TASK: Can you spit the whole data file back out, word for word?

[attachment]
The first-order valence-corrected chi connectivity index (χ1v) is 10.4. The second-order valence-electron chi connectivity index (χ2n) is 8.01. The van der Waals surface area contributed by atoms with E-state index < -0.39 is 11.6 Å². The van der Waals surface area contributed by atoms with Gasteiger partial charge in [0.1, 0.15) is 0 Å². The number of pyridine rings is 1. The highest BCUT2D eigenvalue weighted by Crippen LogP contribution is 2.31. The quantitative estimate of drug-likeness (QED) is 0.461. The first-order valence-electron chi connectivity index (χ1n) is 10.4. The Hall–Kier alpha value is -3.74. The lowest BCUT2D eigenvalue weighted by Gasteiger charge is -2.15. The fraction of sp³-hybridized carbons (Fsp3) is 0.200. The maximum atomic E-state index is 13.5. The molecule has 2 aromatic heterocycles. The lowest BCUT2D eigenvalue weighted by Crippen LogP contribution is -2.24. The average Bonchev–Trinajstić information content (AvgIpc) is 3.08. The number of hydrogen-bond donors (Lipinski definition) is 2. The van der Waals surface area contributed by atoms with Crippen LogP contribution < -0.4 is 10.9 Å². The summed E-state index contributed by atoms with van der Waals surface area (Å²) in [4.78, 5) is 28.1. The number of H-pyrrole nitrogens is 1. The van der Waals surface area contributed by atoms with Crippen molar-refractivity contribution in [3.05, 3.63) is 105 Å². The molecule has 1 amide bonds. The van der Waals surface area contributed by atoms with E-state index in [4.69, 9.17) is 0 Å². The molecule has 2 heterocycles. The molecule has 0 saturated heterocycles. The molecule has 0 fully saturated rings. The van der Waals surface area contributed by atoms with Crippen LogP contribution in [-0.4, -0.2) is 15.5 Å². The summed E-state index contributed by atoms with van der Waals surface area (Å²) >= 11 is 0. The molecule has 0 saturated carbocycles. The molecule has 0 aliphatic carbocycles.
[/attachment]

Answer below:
The first-order valence-corrected chi connectivity index (χ1v) is 10.4. The second-order valence-electron chi connectivity index (χ2n) is 8.01. The van der Waals surface area contributed by atoms with E-state index < -0.39 is 11.6 Å². The van der Waals surface area contributed by atoms with Gasteiger partial charge in [0.1, 0.15) is 0 Å². The number of pyridine rings is 1. The highest BCUT2D eigenvalue weighted by Crippen LogP contribution is 2.31. The quantitative estimate of drug-likeness (QED) is 0.461. The first-order valence-electron chi connectivity index (χ1n) is 10.4. The Hall–Kier alpha value is -3.74. The lowest BCUT2D eigenvalue weighted by Gasteiger charge is -2.15. The fraction of sp³-hybridized carbons (Fsp3) is 0.200. The maximum atomic E-state index is 13.5. The molecule has 2 aromatic heterocycles. The lowest BCUT2D eigenvalue weighted by Crippen LogP contribution is -2.24. The average Bonchev–Trinajstić information content (AvgIpc) is 3.08. The number of hydrogen-bond donors (Lipinski definition) is 2. The van der Waals surface area contributed by atoms with Crippen LogP contribution < -0.4 is 10.9 Å². The summed E-state index contributed by atoms with van der Waals surface area (Å²) in [4.78, 5) is 28.1. The number of H-pyrrole nitrogens is 1. The van der Waals surface area contributed by atoms with Crippen molar-refractivity contribution in [3.05, 3.63) is 105 Å². The molecule has 1 amide bonds. The van der Waals surface area contributed by atoms with E-state index in [4.69, 9.17) is 0 Å². The molecule has 2 heterocycles. The molecule has 0 saturated heterocycles. The molecule has 0 fully saturated rings. The van der Waals surface area contributed by atoms with Crippen LogP contribution in [-0.4, -0.2) is 15.5 Å². The summed E-state index contributed by atoms with van der Waals surface area (Å²) >= 11 is 0. The molecule has 0 saturated carbocycles. The molecule has 0 aliphatic carbocycles.